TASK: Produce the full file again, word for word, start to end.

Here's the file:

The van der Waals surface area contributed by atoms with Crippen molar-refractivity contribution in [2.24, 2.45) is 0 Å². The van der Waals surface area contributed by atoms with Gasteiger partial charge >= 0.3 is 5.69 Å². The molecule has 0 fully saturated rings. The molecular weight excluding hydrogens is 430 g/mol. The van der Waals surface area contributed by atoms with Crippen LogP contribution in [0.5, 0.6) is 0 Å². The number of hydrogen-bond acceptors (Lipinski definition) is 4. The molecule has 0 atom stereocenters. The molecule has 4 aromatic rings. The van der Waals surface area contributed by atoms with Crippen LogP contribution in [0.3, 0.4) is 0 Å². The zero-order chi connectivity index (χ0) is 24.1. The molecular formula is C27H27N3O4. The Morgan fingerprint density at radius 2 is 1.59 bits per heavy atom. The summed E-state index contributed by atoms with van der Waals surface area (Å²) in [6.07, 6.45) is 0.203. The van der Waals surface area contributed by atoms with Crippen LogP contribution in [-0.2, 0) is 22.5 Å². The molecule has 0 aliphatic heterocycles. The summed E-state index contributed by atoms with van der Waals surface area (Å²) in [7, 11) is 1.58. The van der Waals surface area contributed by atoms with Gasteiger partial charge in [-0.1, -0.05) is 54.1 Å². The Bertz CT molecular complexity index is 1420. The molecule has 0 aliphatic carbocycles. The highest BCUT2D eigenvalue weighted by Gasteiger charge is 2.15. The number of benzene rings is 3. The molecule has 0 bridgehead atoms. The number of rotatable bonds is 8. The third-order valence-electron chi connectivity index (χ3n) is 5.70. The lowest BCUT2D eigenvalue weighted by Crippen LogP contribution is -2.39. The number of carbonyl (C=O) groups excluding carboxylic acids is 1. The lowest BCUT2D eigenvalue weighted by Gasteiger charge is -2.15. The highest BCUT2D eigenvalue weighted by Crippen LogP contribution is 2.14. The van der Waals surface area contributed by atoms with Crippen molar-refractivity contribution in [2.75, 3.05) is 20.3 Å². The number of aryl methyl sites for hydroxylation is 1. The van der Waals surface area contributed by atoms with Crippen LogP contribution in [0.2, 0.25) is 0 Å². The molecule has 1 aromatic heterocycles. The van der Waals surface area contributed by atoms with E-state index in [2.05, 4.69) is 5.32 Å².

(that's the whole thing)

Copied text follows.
The van der Waals surface area contributed by atoms with Crippen molar-refractivity contribution in [2.24, 2.45) is 0 Å². The van der Waals surface area contributed by atoms with Gasteiger partial charge >= 0.3 is 5.69 Å². The molecule has 0 fully saturated rings. The molecular weight excluding hydrogens is 430 g/mol. The van der Waals surface area contributed by atoms with Crippen LogP contribution in [0.5, 0.6) is 0 Å². The number of hydrogen-bond acceptors (Lipinski definition) is 4. The molecule has 0 atom stereocenters. The molecule has 4 aromatic rings. The van der Waals surface area contributed by atoms with Crippen LogP contribution in [0.3, 0.4) is 0 Å². The zero-order chi connectivity index (χ0) is 24.1. The molecular formula is C27H27N3O4. The Morgan fingerprint density at radius 2 is 1.59 bits per heavy atom. The summed E-state index contributed by atoms with van der Waals surface area (Å²) in [6.07, 6.45) is 0.203. The van der Waals surface area contributed by atoms with Crippen LogP contribution in [-0.2, 0) is 22.5 Å². The molecule has 0 aliphatic heterocycles. The summed E-state index contributed by atoms with van der Waals surface area (Å²) in [7, 11) is 1.58. The van der Waals surface area contributed by atoms with Gasteiger partial charge in [-0.1, -0.05) is 54.1 Å². The Bertz CT molecular complexity index is 1420. The molecule has 0 aliphatic carbocycles. The highest BCUT2D eigenvalue weighted by Gasteiger charge is 2.15. The number of benzene rings is 3. The molecule has 0 bridgehead atoms. The number of rotatable bonds is 8. The third-order valence-electron chi connectivity index (χ3n) is 5.70. The lowest BCUT2D eigenvalue weighted by Crippen LogP contribution is -2.39. The number of carbonyl (C=O) groups excluding carboxylic acids is 1. The lowest BCUT2D eigenvalue weighted by Gasteiger charge is -2.15. The highest BCUT2D eigenvalue weighted by Crippen LogP contribution is 2.14. The van der Waals surface area contributed by atoms with Crippen molar-refractivity contribution in [2.75, 3.05) is 20.3 Å². The number of aryl methyl sites for hydroxylation is 1. The van der Waals surface area contributed by atoms with Crippen LogP contribution in [0.2, 0.25) is 0 Å². The molecule has 1 aromatic heterocycles. The van der Waals surface area contributed by atoms with E-state index in [2.05, 4.69) is 5.32 Å².